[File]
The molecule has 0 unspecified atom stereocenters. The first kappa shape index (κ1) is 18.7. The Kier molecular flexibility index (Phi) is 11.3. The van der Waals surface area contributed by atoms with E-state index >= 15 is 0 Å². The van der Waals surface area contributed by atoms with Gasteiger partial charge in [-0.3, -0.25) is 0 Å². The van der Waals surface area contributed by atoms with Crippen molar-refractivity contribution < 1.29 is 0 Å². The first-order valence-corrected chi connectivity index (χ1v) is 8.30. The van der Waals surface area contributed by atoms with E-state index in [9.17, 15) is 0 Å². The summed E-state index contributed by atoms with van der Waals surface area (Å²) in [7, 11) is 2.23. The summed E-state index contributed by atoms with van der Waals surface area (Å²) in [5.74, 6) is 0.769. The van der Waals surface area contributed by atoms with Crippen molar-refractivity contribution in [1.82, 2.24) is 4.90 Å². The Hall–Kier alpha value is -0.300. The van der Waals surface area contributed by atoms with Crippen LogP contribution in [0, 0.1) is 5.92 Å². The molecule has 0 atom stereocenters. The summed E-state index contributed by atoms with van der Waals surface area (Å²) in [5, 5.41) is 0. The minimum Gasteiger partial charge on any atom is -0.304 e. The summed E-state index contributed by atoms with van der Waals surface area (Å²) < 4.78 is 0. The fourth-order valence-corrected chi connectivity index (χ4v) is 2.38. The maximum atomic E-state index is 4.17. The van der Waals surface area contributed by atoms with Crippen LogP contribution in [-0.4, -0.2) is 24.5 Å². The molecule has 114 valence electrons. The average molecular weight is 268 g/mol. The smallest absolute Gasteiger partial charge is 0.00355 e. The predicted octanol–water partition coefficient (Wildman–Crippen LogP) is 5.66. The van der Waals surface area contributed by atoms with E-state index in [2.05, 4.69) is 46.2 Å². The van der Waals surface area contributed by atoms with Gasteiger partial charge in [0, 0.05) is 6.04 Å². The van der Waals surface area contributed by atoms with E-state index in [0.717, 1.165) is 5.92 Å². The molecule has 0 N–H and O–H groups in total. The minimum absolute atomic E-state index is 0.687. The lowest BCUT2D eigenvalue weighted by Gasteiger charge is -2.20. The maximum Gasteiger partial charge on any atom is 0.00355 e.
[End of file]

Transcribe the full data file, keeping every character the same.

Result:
The molecule has 0 unspecified atom stereocenters. The first kappa shape index (κ1) is 18.7. The Kier molecular flexibility index (Phi) is 11.3. The van der Waals surface area contributed by atoms with E-state index >= 15 is 0 Å². The van der Waals surface area contributed by atoms with Gasteiger partial charge in [-0.3, -0.25) is 0 Å². The van der Waals surface area contributed by atoms with Crippen molar-refractivity contribution < 1.29 is 0 Å². The first-order valence-corrected chi connectivity index (χ1v) is 8.30. The van der Waals surface area contributed by atoms with E-state index in [9.17, 15) is 0 Å². The summed E-state index contributed by atoms with van der Waals surface area (Å²) in [7, 11) is 2.23. The summed E-state index contributed by atoms with van der Waals surface area (Å²) in [5.74, 6) is 0.769. The van der Waals surface area contributed by atoms with Crippen molar-refractivity contribution in [1.82, 2.24) is 4.90 Å². The Hall–Kier alpha value is -0.300. The van der Waals surface area contributed by atoms with Crippen LogP contribution in [0, 0.1) is 5.92 Å². The molecule has 0 atom stereocenters. The summed E-state index contributed by atoms with van der Waals surface area (Å²) in [5, 5.41) is 0. The minimum Gasteiger partial charge on any atom is -0.304 e. The summed E-state index contributed by atoms with van der Waals surface area (Å²) < 4.78 is 0. The fourth-order valence-corrected chi connectivity index (χ4v) is 2.38. The maximum atomic E-state index is 4.17. The van der Waals surface area contributed by atoms with Crippen LogP contribution in [-0.4, -0.2) is 24.5 Å². The molecule has 114 valence electrons. The average molecular weight is 268 g/mol. The smallest absolute Gasteiger partial charge is 0.00355 e. The predicted octanol–water partition coefficient (Wildman–Crippen LogP) is 5.66. The van der Waals surface area contributed by atoms with E-state index in [2.05, 4.69) is 46.2 Å². The van der Waals surface area contributed by atoms with Gasteiger partial charge in [0, 0.05) is 6.04 Å². The van der Waals surface area contributed by atoms with E-state index in [0.717, 1.165) is 5.92 Å². The molecule has 0 N–H and O–H groups in total. The minimum absolute atomic E-state index is 0.687. The lowest BCUT2D eigenvalue weighted by Gasteiger charge is -2.20. The maximum Gasteiger partial charge on any atom is 0.00355 e.